Making Time for You: A Walking Routine
Before I was married, I loved to take long walks. It wasn’t just for exercise. I could relax my mind while walking. I enjoyed looking at the houses, people, trees, and anything I would pass. After we got married, my husband and I walked our dogs most evenings, and it became a daily ritual where we reconnected and talked about our day.
We continued with our baby in a stroller, yet as my son got older and could walk on his own, it was hard to go for a walk because he wanted to stop and look at every stick and rock along the way. That can be fun too, but eventually, he didn’t want to walk at all, and my younger son followed in his footsteps. I’ve gone many years without having daily walks.
It’s necessary for me to spend most of my limited free time writing, or I wouldn’t get anything done. But writing is very sedentary, and as I get older, it’s pretty clear that I could use the exercise too. But I’ve put off trying to make walking a habit again. When? I thought. And how do I do it so that it doesn’t disrupt everyone else’s routine? Because no one in this house makes extra time for Mama, except Mama.
Recently it occurred to me that now that my boys are almost nine- and almost six-years-old, they are both much more independent and able to occupy themselves for a while. So I should be able to figure out a way to make walking part of my daily routine, right? Well, it wasn’t easy, and it’s still not easy. But I found a time that I try to walk on most days, and I found a way to get the boys to join me sometimes too.
One night after dinner, I left the dishes in the sink, and I said I was going for a walk. I asked the boys if they wanted to go with me. They said no, but that was okay because daddy was home, and they could play awhile before bath time.
The next night, I invited them again. Wanting to spend time with me, my five-year-old decided to come with me. Another night, the eight-year-old came with me. The night after that, they both came. Finally, I said, I’m going to try to walk every night after dinner. You’re always invited, but you don’t have to go, if you don’t want to. However, if daddy is not at home, you have to go because I can’t leave you at the house by yourself.
Giving them a choice has made all the difference. That little caveat about having to go, if daddy isn’t here, doesn’t seem to bother them too much since they understand the reason behind it. (They are still young enough to not want to be left at home alone.)
I also give them choices when we’re out walking. Which way do you want to go? If you’re tired, we’ll head back home. I don’t try to get a power walk when I’m walking with the boys, and I don’t care about distance. I let them meander, and I enjoy spending time with them and being outside, moving my body. In my mind, I’m establishing a habit. As the boys get older, as they leave the house, I’ll have a routine. I’ll have my exercise time.... At least, I can hope!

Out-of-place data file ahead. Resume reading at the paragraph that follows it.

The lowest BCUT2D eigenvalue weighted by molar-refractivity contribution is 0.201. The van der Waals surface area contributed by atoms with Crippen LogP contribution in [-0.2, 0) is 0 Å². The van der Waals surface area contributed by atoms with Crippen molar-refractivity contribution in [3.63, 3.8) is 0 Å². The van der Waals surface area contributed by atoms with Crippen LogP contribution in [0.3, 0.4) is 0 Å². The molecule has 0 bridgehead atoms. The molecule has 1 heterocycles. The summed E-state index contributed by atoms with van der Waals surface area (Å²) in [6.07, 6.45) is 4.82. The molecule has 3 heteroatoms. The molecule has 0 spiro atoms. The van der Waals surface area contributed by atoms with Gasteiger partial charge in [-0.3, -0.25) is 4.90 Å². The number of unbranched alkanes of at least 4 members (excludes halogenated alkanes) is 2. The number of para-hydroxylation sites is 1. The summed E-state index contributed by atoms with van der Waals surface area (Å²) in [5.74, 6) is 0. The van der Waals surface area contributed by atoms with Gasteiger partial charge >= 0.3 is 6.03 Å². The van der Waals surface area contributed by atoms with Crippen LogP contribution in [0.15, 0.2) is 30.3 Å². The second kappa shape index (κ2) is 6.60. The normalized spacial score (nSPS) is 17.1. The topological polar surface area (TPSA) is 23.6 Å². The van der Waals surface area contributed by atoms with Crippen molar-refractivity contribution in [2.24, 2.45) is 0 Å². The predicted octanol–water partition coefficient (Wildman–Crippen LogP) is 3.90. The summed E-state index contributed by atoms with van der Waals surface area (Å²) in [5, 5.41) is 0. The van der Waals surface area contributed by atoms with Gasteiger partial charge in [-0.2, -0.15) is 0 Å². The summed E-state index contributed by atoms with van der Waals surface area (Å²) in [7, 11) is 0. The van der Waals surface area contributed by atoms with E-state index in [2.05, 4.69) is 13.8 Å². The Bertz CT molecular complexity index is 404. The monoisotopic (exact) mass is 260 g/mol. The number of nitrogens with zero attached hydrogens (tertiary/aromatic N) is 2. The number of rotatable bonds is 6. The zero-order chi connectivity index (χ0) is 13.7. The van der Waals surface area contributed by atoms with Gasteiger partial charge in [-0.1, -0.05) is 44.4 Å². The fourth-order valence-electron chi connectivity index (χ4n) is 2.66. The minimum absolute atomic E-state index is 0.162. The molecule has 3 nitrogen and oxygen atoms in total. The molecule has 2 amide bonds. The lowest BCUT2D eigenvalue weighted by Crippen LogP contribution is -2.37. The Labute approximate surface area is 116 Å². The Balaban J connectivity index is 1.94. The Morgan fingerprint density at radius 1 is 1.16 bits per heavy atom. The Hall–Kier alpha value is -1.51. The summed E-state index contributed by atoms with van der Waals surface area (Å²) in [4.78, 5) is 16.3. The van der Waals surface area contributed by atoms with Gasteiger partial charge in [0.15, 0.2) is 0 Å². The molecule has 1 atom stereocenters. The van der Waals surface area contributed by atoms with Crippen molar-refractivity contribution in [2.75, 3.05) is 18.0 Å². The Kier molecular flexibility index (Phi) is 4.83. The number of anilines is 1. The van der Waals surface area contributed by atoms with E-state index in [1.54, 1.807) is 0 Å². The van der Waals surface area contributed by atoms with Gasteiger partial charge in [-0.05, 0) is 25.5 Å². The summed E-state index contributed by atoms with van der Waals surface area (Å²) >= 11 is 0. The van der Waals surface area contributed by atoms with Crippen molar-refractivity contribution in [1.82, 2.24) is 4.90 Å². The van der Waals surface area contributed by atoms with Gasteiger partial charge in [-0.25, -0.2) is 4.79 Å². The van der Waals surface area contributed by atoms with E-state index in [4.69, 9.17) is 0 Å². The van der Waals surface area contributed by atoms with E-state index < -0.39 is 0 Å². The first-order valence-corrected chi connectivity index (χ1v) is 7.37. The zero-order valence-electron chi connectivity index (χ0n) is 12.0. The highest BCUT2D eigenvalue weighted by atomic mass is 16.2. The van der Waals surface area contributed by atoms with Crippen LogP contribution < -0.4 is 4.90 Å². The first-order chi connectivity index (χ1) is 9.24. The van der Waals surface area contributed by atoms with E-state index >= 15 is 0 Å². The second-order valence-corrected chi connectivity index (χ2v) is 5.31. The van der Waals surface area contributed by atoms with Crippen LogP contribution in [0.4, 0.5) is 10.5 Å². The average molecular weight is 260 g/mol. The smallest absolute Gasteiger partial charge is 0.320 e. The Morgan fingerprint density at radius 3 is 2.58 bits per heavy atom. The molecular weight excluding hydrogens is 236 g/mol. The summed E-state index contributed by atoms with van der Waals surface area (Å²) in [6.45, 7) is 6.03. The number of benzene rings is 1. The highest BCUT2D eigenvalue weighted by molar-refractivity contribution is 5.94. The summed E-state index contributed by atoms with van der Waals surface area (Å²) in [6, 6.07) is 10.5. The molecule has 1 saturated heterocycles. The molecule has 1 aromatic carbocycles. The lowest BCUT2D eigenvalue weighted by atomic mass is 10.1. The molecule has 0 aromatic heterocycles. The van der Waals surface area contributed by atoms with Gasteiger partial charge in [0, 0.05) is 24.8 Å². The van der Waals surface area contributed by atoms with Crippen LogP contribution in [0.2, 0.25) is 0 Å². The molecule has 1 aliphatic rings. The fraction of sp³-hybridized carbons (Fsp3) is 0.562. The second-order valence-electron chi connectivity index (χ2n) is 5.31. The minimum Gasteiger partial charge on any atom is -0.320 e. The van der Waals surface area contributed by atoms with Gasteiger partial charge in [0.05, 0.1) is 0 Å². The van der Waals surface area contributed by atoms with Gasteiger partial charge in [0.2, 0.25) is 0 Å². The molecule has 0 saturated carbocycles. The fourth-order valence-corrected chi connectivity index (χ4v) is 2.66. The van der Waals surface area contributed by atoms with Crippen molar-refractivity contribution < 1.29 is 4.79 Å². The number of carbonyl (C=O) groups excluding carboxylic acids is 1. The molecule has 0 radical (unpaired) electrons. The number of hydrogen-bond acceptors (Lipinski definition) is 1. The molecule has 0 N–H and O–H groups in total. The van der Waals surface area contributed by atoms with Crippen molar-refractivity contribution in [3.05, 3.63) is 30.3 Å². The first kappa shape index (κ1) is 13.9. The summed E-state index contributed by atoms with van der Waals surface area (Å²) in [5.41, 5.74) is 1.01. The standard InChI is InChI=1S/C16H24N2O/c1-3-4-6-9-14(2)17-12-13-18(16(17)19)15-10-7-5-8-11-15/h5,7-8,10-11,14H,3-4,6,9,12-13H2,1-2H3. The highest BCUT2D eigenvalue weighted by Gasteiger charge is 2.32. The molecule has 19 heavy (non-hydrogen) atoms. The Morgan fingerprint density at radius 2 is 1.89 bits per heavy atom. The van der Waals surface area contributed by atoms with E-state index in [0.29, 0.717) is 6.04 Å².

A surprising byproduct occurred by establishing this walking routine: I have given the boys an opportunity to act like a grown-up and decide how they are going to spend their time. Not that they didn’t do what they wanted to before, but now it’s an intentional act because we all stop to think about it each evening. They know they have the option for some Mommy-time. Only now, I don’t feel so dragged down about it. I am usually tired by this time of day, and I’m not in the mood to play or look up answers to questions on the Internet. Now I’m able to do something for myself while also offering something to them.
“Hmmm. I want to take a bath,” the five-year-old might decide.
“I want to water the garden,” the eight-year-old might say.
“I’ll walk with you, Mommy,” one or both of them might say.
My five-year-old likes walking with me, and I think the biggest motivating factor is looking for feathers. (Tip: If you make your walk sound more like a mission to search for something interesting, it appeals to little kids.) He collects feathers, and he’s discovered that if he goes walking, he sometimes finds one. Sometimes we find two! You’d be surprised at how many feathers you can find, if you just start looking.
My eight-year-old is also opting to walk with us frequently. He likes looking for snakes, rocks and feathers. But sometimes he decides to stay home and practice his piano, water the garden, or just play.
It’s exciting to me to see the boys make their own decisions. It feels good when they decide they want to walk with me – an activity that has been so important in my life. I’m not only creating a new ritual, I’m creating memories.
How do you work exercise or self-care in to your busy schedule?